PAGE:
‘Ali Smith writes about memory and truth and belief and delusion and nature and protest and distance and disbelief and lies and the possibility at once for both hope and sadness.’ These are the notes I scrawled into my notebook in a coffee shop on Saturday morning. I was up early for a rubbish reason and had carried Winter around with me in my bag all week yet barely started it. I left later on having read it furiously to the end.
Let me start by saying that I am a big Ali Smith fan. If you met me at any point during my final year of university, you probably saw the anguish on my face as I told you about how badly my dissertation was doing or fell asleep as I raved on about Hotel World and There but for the.
No one is more surprised to see this post than I am, believe me. I have been outspoken about my opinion of Doctor Who, and what I saw as its gentle decline from a show I was thoroughly engaged with online and offline into a show that I no longer enjoyed. I made gifsets and read conspiracy theories about Moffat’s intense story arcs. I remember the frustration over the inexplicable extra floor of Amy’s house. I even watched a countdown timer for the entirety of that Saturday leading up to the series 6 finale. But gradually my interest has lessened and I’ve become increasingly disconnected with the show.
This won’t be an academic essay nor an unbiased review. This is just a run down of my relationship with the show over the seasons, and a lot of that does depend on my headspace at the time as well. Besides I got to hand in my dissertation last week (!!!!!) so I’ve been having some time off. Not really feeling like doing more formal analysis just now. So strap in for an incredibly informal look back at Doctor Who from my perspective.
I’m late to the party, and yes, this is another post about something people have already raved about. But I finally saw it on Sunday and had to talk about it. Get Out is a tense horror grounded in the real world but managing to balance realism with hypnotism, brain transplantation and ‘the sunken place’.
I finished Nasty Women on the train to meet my family for a day out and on the way back, my sister complained about always being bored on trains. I handed her Nasty Women and told her to read it. She read the first four essays on the train and asked me what intersectional feminism was so I count that as a supreme success.
I say currently, I watched this last week, but it’s obviously still with me now.
13th, directed by Ava DuVernay (of Selma-directing brilliance) is a powerful, intense and emotional documentary that manages to get you angry and move you to action without draining you. The information is presented in simple terms, explained by experts and eyewitnesses whilst the numbers slowly tick by, in blacks, reds and greys, setting the tone for the film: one of complexity and violence. The film is named after the 13th amendment to the US Constitution that declares the end of slavery unless a crime has been committed. This loophole leads to the high, high numbers of incarceration of black people and the perpetuating of a narrative that regards black men as violent and dangerous criminals. Racism is entrenched in the US’s political system and this film makes a clear case for that whilst also avoiding too much hopelessness.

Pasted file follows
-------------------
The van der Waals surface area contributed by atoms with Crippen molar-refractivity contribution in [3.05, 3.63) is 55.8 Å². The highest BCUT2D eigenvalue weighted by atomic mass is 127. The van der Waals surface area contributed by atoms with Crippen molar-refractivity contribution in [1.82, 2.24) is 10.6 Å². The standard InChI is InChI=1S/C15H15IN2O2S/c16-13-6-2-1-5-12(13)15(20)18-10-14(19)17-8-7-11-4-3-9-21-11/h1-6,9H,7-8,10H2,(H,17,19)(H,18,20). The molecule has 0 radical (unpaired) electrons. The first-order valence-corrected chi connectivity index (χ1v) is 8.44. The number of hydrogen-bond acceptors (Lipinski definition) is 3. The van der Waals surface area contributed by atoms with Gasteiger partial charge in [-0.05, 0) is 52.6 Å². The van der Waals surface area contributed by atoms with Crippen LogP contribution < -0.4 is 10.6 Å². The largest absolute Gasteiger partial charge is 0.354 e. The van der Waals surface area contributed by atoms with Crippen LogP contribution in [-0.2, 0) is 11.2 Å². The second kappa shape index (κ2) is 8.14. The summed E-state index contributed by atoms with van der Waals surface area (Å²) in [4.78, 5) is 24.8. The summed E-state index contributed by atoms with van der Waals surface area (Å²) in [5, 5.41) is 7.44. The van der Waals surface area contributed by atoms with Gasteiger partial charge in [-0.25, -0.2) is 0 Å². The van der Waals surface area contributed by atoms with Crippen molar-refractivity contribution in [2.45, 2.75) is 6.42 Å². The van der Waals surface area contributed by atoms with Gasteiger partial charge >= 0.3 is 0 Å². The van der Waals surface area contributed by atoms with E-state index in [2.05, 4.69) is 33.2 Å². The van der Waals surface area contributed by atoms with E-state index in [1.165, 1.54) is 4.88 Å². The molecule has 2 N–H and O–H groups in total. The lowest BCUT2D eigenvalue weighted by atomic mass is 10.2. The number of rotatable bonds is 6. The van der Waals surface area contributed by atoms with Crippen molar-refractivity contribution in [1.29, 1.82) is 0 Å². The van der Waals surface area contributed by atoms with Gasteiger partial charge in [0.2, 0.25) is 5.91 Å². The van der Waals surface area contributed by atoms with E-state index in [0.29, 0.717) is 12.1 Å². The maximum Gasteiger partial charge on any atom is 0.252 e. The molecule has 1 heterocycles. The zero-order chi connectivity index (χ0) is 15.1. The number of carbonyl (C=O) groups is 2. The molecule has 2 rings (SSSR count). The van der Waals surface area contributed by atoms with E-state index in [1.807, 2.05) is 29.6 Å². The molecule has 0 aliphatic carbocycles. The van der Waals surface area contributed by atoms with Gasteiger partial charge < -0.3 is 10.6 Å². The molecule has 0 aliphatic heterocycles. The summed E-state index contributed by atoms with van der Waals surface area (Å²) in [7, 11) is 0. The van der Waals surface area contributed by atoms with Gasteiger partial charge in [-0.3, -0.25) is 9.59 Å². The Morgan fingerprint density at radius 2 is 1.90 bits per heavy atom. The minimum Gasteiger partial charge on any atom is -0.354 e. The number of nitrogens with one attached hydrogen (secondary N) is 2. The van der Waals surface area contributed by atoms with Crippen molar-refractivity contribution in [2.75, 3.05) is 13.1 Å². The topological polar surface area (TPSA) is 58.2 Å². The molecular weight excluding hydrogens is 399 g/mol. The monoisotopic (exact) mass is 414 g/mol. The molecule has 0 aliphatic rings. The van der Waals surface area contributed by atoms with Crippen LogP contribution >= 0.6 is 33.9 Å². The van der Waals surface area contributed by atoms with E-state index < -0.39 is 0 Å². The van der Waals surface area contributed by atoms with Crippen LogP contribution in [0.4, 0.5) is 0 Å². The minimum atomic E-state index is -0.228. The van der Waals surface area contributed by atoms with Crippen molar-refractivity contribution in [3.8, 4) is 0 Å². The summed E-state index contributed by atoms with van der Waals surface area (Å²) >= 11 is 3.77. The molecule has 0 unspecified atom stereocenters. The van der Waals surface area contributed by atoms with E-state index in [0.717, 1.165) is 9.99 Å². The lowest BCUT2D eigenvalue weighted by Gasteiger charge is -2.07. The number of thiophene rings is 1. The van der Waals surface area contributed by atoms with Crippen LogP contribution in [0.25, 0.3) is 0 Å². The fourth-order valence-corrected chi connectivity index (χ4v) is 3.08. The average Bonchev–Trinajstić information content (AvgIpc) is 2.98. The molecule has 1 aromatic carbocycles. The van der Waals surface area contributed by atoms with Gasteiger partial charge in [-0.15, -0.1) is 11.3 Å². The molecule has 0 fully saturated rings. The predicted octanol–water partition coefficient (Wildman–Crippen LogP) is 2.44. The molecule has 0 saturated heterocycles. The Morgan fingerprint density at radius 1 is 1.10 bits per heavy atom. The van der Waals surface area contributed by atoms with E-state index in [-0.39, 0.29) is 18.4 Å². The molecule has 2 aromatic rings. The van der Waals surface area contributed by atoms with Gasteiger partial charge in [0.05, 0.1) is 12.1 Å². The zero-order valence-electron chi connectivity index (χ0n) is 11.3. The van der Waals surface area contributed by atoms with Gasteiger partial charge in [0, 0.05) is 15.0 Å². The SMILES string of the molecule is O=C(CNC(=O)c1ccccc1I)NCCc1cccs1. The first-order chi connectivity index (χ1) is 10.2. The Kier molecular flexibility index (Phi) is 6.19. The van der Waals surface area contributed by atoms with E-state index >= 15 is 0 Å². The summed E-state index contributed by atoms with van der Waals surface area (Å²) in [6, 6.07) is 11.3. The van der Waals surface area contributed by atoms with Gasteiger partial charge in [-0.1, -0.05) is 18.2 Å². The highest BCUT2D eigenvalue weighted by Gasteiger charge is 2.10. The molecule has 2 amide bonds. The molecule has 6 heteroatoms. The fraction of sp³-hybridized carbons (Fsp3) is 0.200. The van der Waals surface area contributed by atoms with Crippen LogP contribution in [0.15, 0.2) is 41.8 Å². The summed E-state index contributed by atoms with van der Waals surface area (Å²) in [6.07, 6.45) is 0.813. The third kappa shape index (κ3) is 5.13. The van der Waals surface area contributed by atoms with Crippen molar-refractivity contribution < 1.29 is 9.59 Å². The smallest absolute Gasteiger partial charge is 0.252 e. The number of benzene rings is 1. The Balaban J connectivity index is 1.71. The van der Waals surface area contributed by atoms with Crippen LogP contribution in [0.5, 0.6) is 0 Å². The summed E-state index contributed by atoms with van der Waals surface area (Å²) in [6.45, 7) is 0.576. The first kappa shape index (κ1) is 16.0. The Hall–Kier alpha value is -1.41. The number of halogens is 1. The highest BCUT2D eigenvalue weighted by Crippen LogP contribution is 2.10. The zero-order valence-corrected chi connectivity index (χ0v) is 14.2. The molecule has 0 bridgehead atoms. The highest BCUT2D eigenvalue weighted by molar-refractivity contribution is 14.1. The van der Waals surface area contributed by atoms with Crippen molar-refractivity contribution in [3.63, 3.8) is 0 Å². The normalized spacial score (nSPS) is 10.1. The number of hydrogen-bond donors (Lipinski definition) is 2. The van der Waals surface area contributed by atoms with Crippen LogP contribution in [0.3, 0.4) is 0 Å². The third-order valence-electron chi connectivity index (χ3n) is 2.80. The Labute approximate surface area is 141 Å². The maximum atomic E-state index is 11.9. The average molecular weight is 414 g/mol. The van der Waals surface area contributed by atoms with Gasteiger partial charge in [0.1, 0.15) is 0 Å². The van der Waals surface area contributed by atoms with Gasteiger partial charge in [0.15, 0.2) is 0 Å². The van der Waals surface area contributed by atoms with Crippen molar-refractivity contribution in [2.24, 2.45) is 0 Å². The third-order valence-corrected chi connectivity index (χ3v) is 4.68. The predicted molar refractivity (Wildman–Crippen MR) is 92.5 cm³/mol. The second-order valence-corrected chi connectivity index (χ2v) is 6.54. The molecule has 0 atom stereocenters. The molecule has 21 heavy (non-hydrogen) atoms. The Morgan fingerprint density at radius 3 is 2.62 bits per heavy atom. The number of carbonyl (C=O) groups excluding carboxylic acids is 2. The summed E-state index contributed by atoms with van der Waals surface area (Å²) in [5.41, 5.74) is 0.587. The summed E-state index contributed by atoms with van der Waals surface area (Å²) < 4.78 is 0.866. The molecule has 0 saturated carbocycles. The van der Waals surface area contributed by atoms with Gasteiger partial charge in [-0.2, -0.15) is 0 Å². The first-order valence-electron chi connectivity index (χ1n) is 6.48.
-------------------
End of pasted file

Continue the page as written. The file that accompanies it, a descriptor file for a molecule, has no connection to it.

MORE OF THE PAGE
My explanation is nowhere near as well done as DuVernay’s so I recommend you just stop reading and watch it now if you haven’t done so already. And as soon as I finished, I watched the featurette with DuVernay and Oprah Winfrey which only made me appreciate the film even more. At this time in politics, and in particular the precarious relationships between US politics and media and race, this film is a strong statement, quietly presenting facts and statistics and opinions from both sides in an unbiased way. As a white Scottish woman, I cannot understand what it means to be black in the US but that doesn’t mean that I shouldn’t learn about it.
The film and the featurette with Oprah are both on Netflix so easily accessible! Also you should follow DuVernay, she’s great! I mean, look at her twitter handle, that’s how you know someone’s good.
I’m enjoying this book a lot. I’m not very far in but the characters are engaging and I’m excited to read more. It’s the first time in a while I’ve read something and identified so strongly with a character or a paragraph without in any way trying to find myself in it. I went into this with no idea what it was about beyond the blurb, two animators form a close bond in college and in life afterwards. I thought, great, that’s a story I haven’t really read much about. The two woman so far are distinct, well-defined characters with nuance. Sharon, who was lost in college and didn’t know what she wanted, feels so real to me.
So far, this paragraph resonated with me:
And I think a lot of people would feel the same way. Coming to university with vague notions of a career you might like to pursue can be tough when it seems as though you are surrounded by people with concrete plans and dreams they strive to achieve. You’re terrorised by the fear of committing to anything in case you’re not any good at the thing. I’ve never read anything that captures that catch-22 situation so well; reading it felt like the author has lifted it from my brain.
That’s good writing. Just a short post to say, I’m reading this and I like it. You should read it too! (Also this was published in 2016 but I borrowed this from my local library! More on libraries and how great they are soon.)